While most of the National Basketball Association world waits with bated breath on the drama that is Kyrie Irving and his publicized beef with the Cleveland Cavaliers, life still must go on until there’s a resolution.
Irving’s request to be traded, and his ignoring of calls from Cleveland management and teammates is rather alarming for Cavalier supporters. But that also doesn’t guarantee the Cavs will honor his demand, as he’s still under contract for another two seasons – with a player’s option in the third year.
The New York Knicks are among the handful of teams on Irving’s wish list, but for the time being, they still needed a veteran point guard to help mentor and guide their prized rookie Frank Ntilikina. The Knicks’ point guard depth chart is thin, they can’t afford to wait on the Cavs to resolve their Irving problem, and the Phoenix Suns still remain a long shot trade partner for the Knicks who have inquired about Eric Bledsoe. So adding a cagey vet like Ramon Sessions was their next-best choice. The 31-year old Sessions was inked to a one-year, $2.33 million contract.
New York only had $1.5 million in cap space before signing Sessions, but they were allowed to creep over that cap threshold by offering the veteran a minimum contract.
The 10-year NBA veteran averaged 6.2 points and 2.6 assists with the Charlotte Hornets, last season, and went four-straight seasons averaging double figures in scoring between the 2010-11 and the 2013-14 campaign. His best offensive season was 2012-13 when he averaged 14.4 points during his first stint in Charlotte.
Sessions, who has career averages of 10.6 points and 4.1 assists per game, will join the 19-year old Ntilikina, the No. 8 pick in last month’s draft, and Ron Baker, a gritty undrafted rookie free agent, last season, who was recently rewarded for his perseverance with a new two-year, $8.9 million deal (the second year a player’s option), earlier this month.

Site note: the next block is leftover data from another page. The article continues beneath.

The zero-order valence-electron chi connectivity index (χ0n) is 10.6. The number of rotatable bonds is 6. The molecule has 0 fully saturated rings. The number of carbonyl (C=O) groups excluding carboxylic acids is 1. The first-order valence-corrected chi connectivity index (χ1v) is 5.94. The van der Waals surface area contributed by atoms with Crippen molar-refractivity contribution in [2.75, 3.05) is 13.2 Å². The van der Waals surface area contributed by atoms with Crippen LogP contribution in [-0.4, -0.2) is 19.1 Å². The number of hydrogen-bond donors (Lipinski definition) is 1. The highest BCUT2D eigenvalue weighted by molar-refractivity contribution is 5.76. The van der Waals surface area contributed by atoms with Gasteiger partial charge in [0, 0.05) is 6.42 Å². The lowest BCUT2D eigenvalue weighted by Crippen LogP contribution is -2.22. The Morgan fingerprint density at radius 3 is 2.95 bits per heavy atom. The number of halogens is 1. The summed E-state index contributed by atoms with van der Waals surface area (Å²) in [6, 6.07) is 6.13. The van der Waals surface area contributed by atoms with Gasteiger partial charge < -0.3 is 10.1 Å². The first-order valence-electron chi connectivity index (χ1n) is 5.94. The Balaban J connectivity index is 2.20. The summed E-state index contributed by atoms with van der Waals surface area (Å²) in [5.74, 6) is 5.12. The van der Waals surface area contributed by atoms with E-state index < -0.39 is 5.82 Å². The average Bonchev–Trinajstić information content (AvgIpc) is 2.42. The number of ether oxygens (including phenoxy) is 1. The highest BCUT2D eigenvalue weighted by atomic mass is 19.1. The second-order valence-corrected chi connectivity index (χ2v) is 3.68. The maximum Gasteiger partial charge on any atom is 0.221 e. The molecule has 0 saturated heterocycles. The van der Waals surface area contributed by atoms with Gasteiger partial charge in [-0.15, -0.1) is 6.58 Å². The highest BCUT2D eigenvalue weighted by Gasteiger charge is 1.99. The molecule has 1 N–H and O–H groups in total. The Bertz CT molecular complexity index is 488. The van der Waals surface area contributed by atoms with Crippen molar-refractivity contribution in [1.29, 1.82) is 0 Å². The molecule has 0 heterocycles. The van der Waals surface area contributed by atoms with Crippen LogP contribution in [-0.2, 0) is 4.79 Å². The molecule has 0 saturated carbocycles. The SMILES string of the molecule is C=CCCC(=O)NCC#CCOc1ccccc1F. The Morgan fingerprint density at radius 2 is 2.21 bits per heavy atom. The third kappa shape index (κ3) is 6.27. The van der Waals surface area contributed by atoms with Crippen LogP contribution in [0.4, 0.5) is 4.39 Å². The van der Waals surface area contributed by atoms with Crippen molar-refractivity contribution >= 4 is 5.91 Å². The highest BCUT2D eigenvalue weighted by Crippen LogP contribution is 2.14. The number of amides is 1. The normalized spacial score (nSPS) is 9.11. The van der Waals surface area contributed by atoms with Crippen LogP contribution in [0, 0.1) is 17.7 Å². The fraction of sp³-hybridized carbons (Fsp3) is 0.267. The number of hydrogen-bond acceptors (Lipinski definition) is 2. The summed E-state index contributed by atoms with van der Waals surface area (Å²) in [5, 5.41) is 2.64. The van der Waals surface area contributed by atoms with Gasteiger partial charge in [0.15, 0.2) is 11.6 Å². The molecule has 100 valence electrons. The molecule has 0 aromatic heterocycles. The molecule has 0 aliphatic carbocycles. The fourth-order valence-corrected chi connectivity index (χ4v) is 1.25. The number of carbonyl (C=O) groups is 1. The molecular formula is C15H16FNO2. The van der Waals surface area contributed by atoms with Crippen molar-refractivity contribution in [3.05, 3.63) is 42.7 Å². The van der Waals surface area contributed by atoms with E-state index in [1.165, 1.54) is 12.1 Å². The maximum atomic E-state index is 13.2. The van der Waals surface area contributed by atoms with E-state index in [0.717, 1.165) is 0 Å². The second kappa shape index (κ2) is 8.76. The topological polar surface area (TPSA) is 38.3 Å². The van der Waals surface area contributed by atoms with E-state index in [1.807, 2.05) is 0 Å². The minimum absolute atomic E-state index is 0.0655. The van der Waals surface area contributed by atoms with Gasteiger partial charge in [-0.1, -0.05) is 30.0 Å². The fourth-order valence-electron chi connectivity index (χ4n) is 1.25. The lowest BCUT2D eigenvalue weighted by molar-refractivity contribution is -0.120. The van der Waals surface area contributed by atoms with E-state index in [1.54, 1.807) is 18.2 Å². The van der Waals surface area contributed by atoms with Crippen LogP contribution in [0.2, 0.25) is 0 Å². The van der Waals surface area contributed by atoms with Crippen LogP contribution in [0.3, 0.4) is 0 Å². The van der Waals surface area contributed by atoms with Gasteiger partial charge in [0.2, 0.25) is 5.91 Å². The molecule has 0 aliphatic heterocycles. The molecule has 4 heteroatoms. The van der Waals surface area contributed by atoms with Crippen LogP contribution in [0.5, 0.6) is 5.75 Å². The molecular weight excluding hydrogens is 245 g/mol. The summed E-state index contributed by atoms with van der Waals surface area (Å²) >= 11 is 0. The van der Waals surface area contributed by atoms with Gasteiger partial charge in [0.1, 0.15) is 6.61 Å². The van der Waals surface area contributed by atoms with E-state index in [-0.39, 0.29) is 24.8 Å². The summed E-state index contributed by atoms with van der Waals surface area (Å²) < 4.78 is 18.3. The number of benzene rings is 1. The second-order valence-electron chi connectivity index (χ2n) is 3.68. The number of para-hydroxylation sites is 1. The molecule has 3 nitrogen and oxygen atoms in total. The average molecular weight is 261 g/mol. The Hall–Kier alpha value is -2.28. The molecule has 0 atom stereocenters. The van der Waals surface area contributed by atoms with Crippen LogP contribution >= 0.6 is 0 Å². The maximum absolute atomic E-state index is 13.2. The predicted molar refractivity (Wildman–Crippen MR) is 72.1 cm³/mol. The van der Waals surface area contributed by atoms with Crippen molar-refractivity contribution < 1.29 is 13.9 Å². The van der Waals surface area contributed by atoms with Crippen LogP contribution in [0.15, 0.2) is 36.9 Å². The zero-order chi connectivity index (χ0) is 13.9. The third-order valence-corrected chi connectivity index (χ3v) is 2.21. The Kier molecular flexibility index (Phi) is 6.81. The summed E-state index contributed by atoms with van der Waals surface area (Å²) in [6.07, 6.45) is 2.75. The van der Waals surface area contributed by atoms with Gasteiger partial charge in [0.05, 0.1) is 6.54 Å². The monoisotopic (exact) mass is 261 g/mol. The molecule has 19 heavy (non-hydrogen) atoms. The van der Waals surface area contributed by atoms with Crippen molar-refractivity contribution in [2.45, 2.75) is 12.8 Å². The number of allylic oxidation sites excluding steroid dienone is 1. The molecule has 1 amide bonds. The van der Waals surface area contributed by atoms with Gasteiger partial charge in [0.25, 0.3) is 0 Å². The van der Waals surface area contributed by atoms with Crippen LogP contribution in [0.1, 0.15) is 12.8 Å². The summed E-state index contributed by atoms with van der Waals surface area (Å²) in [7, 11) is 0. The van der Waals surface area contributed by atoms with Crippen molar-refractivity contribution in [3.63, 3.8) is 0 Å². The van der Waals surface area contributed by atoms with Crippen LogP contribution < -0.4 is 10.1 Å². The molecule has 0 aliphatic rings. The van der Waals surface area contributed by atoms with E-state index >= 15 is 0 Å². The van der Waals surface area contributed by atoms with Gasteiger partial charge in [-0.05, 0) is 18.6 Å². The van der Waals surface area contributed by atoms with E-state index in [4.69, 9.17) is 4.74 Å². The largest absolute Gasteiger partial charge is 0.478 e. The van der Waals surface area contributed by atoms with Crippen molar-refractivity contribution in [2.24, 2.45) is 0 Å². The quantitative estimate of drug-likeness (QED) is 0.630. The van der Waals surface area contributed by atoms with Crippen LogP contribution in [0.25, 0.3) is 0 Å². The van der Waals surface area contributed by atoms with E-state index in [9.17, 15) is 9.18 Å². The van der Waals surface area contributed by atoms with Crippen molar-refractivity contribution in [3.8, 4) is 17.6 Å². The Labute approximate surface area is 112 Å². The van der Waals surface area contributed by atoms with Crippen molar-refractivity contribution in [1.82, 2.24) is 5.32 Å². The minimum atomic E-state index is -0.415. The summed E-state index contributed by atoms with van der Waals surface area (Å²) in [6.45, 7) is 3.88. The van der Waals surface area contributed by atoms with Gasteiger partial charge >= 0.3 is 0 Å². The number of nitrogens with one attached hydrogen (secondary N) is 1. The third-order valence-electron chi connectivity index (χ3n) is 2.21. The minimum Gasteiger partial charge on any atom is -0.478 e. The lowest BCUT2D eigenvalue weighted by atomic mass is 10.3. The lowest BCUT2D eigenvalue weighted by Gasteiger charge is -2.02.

The Knicks were in need to get a stop-gap point guard for this season, as Ntilikina, who played professionally in France, is still too raw to steer the most important position in the NBA. And Baker, for as popular and respected as he is, and one who plays dogged defense, is better served as a key reserve.
Neither youngster strikes fear into opponents, and in fact, neither does Sessions. But for a Knicks team that was up against the salary cap and lacking many trade assets to boost the position, this is the best they could’ve done.
Derrick Rose signed a one-year, $2.1 million deal with the Cavs, and really had no desire to rejoin the Knicks following his one season in purgatory, last season, in New York.
That left the Knicks with very few options. Sessions played just 50 games last season in Charlotte and missed significant time because of surgery to repair a torn left lateral meniscus. A once shifty and quick point guard coming off knee surgery doesn’t exactly provide long-suffering Knicks fans with much confidence. And the fact he’s just the second outside free agent to sign with the Knicks this summer – joining Tim Hardaway Jr. and his infamous six-year, $71-million deal – certainly doesn’t provide fans with much reason to rejoice.
The Knicks haven’t made the playoffs since the 2012-2013 season, and have not won more than 37 games in a season during that span. So, then again, confidence isn’t something this tortured fan base can really say they’ve had much of in this franchise for the better part of the last 20 years.